Commissaire's Corner

Comms Corner - Crossing Lanes part 2

 

This is an opportunity to share some of the processes and decisions Comms encounter during events.  Hopefully by doing this we can promote good, safe racing, and maybe even open transparency about races.  You are welcome to ask questions (maybe we will even address it in a future posting), but don’t expect to get a ruling here about something that happened.  One of the main tasks a Comm does if a situation arises is to gather information from multiple sources, not just a single perspective. 

Overall Commissaires are responsible for the running of events one hour before and one hour after a race.  Our main duty (first and foremost) is to create a safe environment by managing risks, and then there is officiating the race itself.

Crossing Lanes - Part 2

This is a continuation of Part 1 on the same topic.  You should really read Part 1 and 2 together as this post just clarifies FAQs we get on the subject of whether it is ok to cross lanes during a race. 

Another rides comes by you in the other lane
Let them go.  If you follow them, then you are just as guilty. 

Being pushed into other lane
Sometimes you are riding on the middle line and something in the peloton pushes you out into the other lane.  The choice is between bumping riders or crossing the line.  Before you cross, are you aware enough to know that there is no oncoming traffic?  Have you paid close enough attention the whole time?  Higher grades are accustomed to bumping each other in a peloton, and if you have ridden track you have probably trained specifically for bumping safely.  If you cross the line (and I’m not condoning it), just come back into the correct lane in the same position as before as quickly as possible and give somebody in the group a serve about holding their line.

A crash in front of you
There are 2 kinds of crashes for this situation.  The first is that you see a crash well ahead of you and want to avoid it.  If you see an unattended rider lying in the middle of the road, let your conscience/ morals guide you on the best course of action.  Even if they are being attended to, slow down and neutralise in order to pass safely.  You should be travelling slowly enough to reasonably find the safest path to avoid them.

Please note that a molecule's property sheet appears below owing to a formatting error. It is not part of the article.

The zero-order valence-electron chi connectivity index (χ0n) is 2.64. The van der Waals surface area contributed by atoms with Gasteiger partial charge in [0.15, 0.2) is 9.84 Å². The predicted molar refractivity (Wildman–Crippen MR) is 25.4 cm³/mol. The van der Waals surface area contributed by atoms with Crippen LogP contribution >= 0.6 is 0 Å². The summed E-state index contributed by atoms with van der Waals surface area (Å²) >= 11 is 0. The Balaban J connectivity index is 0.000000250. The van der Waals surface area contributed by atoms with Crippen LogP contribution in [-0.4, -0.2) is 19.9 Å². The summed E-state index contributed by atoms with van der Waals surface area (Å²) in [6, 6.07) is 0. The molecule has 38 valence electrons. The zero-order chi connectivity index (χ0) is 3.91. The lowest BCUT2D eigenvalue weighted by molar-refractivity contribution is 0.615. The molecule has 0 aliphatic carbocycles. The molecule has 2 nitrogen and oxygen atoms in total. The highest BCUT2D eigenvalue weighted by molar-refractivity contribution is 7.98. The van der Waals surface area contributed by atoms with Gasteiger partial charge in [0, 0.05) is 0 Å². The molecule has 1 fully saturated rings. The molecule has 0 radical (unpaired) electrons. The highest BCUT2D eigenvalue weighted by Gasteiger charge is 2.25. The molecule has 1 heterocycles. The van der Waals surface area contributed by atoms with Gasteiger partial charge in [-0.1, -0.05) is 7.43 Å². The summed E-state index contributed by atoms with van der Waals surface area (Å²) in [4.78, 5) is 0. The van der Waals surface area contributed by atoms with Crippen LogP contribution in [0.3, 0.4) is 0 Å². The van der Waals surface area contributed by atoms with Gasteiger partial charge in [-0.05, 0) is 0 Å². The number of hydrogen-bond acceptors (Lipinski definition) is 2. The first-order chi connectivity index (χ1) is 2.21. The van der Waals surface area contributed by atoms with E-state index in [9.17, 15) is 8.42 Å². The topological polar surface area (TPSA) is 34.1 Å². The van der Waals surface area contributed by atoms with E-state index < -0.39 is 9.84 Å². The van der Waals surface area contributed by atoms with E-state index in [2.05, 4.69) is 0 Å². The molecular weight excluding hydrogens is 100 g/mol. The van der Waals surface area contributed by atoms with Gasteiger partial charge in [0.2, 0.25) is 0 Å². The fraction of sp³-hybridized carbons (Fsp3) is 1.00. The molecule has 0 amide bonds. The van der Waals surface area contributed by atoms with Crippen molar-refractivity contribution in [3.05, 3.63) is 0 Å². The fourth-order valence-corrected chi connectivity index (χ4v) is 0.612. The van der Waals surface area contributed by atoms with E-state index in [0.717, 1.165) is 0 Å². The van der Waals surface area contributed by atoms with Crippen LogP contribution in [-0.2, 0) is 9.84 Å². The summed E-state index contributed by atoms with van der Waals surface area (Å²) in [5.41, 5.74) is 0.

The second situation is when a crash happens right in front of you.  At this point instinct is likely to kick in before my instructions do.  So instead of spelling out the rules I will pose an economic question.  Let’s say you are faced with a decision of either running into the crashing rider in front of you or veering lanes.  Your choice is between the certainty of crashing versus perhaps a 1% chance of having a fatal collision with an oncoming car.  Is 1% of death worse than 100% of bike crash injuries?       

No road line
A number of circuits we use don’t have any line markings and are on skinny roads.  These are great circuits with roads for racing (rolling, scenic, little traffic, etc).  The Comm will generally warn you about this during the briefing.  This is a situation when the peloton needs to communicate well if there is oncoming traffic.  Stick to the left, be sensible and look after each other.  The Comm may warn the peloton if s/he feels too much liberty is being taken. 

Dashed lines (non-solid passing lane)
Technically the road rules allow you to cross lanes here (rule 3.8.02).  However there is rule 3.8.08 as well (see part 1 of this post).  If the Comm feels you are being unsafe, crossing lanes can still be considered an offense.  Crossing lanes is bad - don’t do it.  If you have a question or think an opportunity may arise, ask the Comm during the race briefing.  Barring this, you can roll the die and take a chance that 1) it is safe 2) the Comm agrees it is safe.  Again personally I can’t imagine both conditions being met in a Combine race.  So if you do it, also hope I’m not the Comm behind you. 

Sprinting
This deserves a whole post on its own.  It is never, ever ok to cross lines in a Combine sprint, solid, dashed or otherwise.  You are filled with adrenalin and not paying attention to oncoming traffic, especially if you have been taking sprint lessons from Caleb Ewan.  It is dangerous so Combine’s default position is to fine and DQ people for this every time. 

Let’s take a scenario we can encounter on a finishing straight.


Rider 1 was well ahead of 3 pursuers but fading fast.  Rider 1 swerved right in exhaustion.  Rider 2 & 3 seeing the finish line ahead swerved right too and crossed the middle line.  Rider 4 went left.  Automatically, rider 2 & 3 are DQ’ed and fined – no questions and Comms are watching like hawks for this at the finish.  Rider 1 should be relegated to last position in his grupetto for not holding his line.  Without the assistance of helicopters and media cameras, Comms rely on eyesight and rider feedback to make that determination.  I’d like to think we get it right. 

Unfortunately when Rider 1 swerves, Rider 2 & 3 are disadvantaged, but they should keep in the lane and lodge a complaint to the Comm.  Better to lose to Rider 4 than swerve into the other lane, be DQ’ed and fined for swerving to win.    

<Update 11 July>
NC now also films race finishes with tape marking the finish and the wrong side of the road (see pic below with X's marking the wrong side).  We can rely on the camera to be another set of Comm eyes in any decision making. 

 

I hope that helps.  You can This email address is being protected from spambots. You need JavaScript enabled to view it. about this or Comms’ topics you’d like to hear about.